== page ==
Just a short drive from La Junta, beautiful Vogel Canyon is always a popular destination because it has something for everybody - from a short hike to a quiet picnic. The canyon is a tributary of the Purgatory River and offers a varied habit from short grass prairies to the pinion-juniper ecosystem. Two permanent springs located at the bottom of the canyon support a variety of wildlife.
Native Americans lived in the canyon 300-800 years ago and left rock art visible on the canyon walls. There are historic ruins of an old stage station and numerous homesteads to be found in the canyon. Walls constructed of native stone from the heavy 19 th century ranching days can be found throughout the canyon.
Four hiking trails take you to the canyon bottom and mesa top. The park provides picnic grounds and hiking trails with a variety of difficulty and length. Hikers must beware of rattlesnakes and scorpions, as well as pack appropriate dress for late afternoon showers.
Fowler is located in the heart of the Old Santa Fe Trail country. U.S. Highway 50 from the Kansas border through La Junta and U.S. Highway 350 from La Junta to Trinidad follows the "Mountain Route" of the Santa Fe Trail. Here on Highway 350 on your way to Trinidad you can easily travel and explore the old trail by car. Faint traces of the old wagon ruts can still be seen just outside of La Junta and along Highway 350 at various locations.
West U.S. Highway 50, from La Junta through Fowler and on into Pueblo along the Arkansas River, follows a spur of the old Santa Fe Trail. Long a favorite route for Native Americans, fur trappers, gold seekers, and later settlers. This was the route that led to the fabled "Shinning Mountains" - today known as the Rocky Mountains.
Bent's Old Fort National Historic Site is located just 35 miles from Fowler and over 150 years back in time. This reconstructed trading post located on the Santa Fe Trail was the last United States outpost before crossing the Arkansas River and entering Mexico. It became the most important frontier hub during the era of “Manifest Destiny” for a growing young country. American trade and influence radiated from here south into Mexico, west into the Great Basin and north to southern Wyoming.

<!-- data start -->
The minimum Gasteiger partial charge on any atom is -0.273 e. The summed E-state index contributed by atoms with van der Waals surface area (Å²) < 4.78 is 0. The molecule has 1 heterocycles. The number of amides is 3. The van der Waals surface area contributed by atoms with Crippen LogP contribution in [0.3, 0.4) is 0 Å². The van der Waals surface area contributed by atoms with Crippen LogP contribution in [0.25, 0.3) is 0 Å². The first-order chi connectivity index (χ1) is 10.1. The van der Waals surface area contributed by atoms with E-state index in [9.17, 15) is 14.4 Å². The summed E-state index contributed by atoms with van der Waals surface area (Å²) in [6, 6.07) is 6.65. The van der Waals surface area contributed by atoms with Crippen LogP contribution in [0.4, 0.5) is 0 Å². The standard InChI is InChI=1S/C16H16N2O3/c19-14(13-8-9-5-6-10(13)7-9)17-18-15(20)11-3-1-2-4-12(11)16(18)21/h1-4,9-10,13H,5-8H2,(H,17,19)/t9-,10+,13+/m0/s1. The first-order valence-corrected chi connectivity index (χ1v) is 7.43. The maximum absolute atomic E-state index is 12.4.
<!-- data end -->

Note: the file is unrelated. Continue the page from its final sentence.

The Fort was originally built in 1833-34 by brothers Charles and William Bent and Ceran St. Vrain for the Native American fur trade but soon became an important stop along the Santa Fe Trail. In its hey-day it was know as the only civilization between Independence, Missouri and Santa Fe, Mexico. This early nineteenth century fort is filled with period furnishings and hosts historic re-enactors throughout the year during several special events.
Boggsville stands apart in the history of this region as the only non-military settlement along the Santa Fe Trail. The small settlement is located on the Purgatory River two miles south of present day Las Animas. Boggsville was founded in 1862 by Thomas O. Boggs, his wife Rumalda Luna Bent (as stepdaughter of Charles Bent), L.A. Allen and Charles Ritc. In 1867, the noted frontiersman, Kit Carson, moved to Boggsville. This was his last home before his death in 1868 at Ft. Lyon. During its short lifespan from 1867 through 1873 when the railroad arrived, Boggsville was important as a center for agriculture, government, commerce and culture.
In 1985, the site was acquired by the Pioneer Historical Society of Bent County. The site is currently being restored to its former glory. The restored and reconstructed buildings already completed offer a personal experience of life on the frontier for the visitor.
History is evident all throughout the area at Boggsville in Las Animas, Bent’s Fort in La Junta, along Highway 350 to Trinidad, or Highway 50 through Fowler.
Visit our Links Page for Links to the web sites of these activities.